BHP’S declared preference for a demerger of its unwanted nickel, manganese and aluminium assets -- valued by the market at $14 billion -- follows its failure to find a buyer for its Nickel West operation for the asking price of up to $1bn.
The asking price was twice market valuations for the business which operates mines, smelters and refineries in Western Australia, with BHP pinning its hopes on the recent surge in nickel prices in response to Indonesia’s bans on unprocessed ores to pump up potential offers.
It is another feature of the demerger that BHP will be able to push some of its $US25bn in debt off to the new company. That would help BHP meet its previous guidance that capital management initiatives such as buybacks would be considered on the $25bn debt level being reached.
Getting there has proved harder than originally expected despite the cost-cutting and productivity improvements being achieved under chief executive Andrew Mackenzie’s laser-like focus.
The need for more cost-cutting and productivity improvements has grown with the sharp retreat in iron ore prices from $US135 a tonne at the start of the year to $US94 a tonne. BHP’s iron ore business remains immensely profitable at current prices but the price fall nevertheless squeezes free cash flow.
Mr Mackenzie has made clear previously that he sees BHP’s long-term future involving the “four pillars’’ of iron ore, copper, coal and petroleum assets. Potash in Canada is a potential fifth column, although doubts about BHP’s speed in taking up the growth option in the food nutrient are emerging.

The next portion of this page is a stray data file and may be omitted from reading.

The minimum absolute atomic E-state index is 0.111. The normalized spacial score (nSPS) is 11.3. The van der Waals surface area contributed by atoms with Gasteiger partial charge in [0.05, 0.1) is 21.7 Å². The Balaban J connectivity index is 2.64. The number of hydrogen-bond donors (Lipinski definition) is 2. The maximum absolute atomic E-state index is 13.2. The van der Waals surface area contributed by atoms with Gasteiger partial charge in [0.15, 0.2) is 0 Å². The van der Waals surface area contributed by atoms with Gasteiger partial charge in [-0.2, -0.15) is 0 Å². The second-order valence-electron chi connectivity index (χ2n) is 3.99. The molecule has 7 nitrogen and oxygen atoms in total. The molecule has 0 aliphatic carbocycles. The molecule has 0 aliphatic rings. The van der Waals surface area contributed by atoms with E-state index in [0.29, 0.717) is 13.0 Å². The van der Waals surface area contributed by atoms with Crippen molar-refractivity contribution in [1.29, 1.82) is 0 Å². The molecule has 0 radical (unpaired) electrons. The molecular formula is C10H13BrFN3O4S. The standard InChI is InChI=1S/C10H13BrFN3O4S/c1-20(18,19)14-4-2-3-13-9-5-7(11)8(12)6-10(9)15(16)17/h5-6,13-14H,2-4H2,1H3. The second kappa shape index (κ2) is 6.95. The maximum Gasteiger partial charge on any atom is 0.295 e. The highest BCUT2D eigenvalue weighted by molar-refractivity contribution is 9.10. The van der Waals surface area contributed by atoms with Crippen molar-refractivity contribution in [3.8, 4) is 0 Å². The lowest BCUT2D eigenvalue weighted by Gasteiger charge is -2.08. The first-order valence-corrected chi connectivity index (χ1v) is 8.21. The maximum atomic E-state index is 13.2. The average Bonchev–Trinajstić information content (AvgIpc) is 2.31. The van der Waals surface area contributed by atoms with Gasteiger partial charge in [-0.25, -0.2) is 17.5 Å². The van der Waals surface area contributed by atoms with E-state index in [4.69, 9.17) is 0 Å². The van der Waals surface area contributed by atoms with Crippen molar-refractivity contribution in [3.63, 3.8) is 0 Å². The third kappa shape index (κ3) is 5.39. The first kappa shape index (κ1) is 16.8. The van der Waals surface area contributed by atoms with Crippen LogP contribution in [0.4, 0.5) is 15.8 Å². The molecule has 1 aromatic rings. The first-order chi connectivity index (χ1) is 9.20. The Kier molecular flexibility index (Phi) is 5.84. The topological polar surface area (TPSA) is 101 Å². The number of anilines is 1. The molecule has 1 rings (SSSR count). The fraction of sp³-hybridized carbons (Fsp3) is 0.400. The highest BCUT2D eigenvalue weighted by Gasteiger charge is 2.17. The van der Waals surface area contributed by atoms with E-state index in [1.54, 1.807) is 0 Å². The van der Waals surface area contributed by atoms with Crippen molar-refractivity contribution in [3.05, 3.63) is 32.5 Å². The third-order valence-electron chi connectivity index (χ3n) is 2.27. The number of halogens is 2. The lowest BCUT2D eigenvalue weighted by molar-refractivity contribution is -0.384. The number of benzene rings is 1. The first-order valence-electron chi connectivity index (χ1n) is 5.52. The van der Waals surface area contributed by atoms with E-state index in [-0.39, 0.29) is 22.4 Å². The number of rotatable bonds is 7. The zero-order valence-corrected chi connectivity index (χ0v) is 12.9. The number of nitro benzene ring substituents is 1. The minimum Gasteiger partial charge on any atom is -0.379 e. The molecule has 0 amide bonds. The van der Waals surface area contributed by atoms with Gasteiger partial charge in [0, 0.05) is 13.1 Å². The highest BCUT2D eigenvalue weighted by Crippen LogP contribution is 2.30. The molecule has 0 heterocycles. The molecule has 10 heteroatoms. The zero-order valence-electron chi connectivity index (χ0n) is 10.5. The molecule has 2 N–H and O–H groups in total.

Apart from the nickel operations, the other key assets to be included in the demerger include South African aluminium smelting assets, WA alumina production, Northern Territory manganese operations and possibly, the Cannington base-metals mine in Queensland.
If completed, the demerger will remove many of the assets brought by the Anglo-African miner Billiton to the still controversial 2001 merger with BHP.
While the assets expected to be included in the demerged company might be valued by analysts at $14bn on a discounted cash flow basis, the new company — expected to based in Perth and listed on the Australian Securities Exchange — is expected to have a market capitalisation of about $10bn, based on its earnings profile.
Analysts have suggested the demerger would be way of an in-specie distribution to shareholders on a basis of one share in the new company for every five held.
Because the assets being demerged are not big earners, the earnings impact on BHP will be negligible at around 3 per cent.
The renewed airing of the demerger option comes as BHP prepares to report its June year profit on Tuesday.
Consensus is for an improvement from $US10.8bn to $US13.8bn, with cost-cutting and production increases from new and existing operations underpinning the improvement.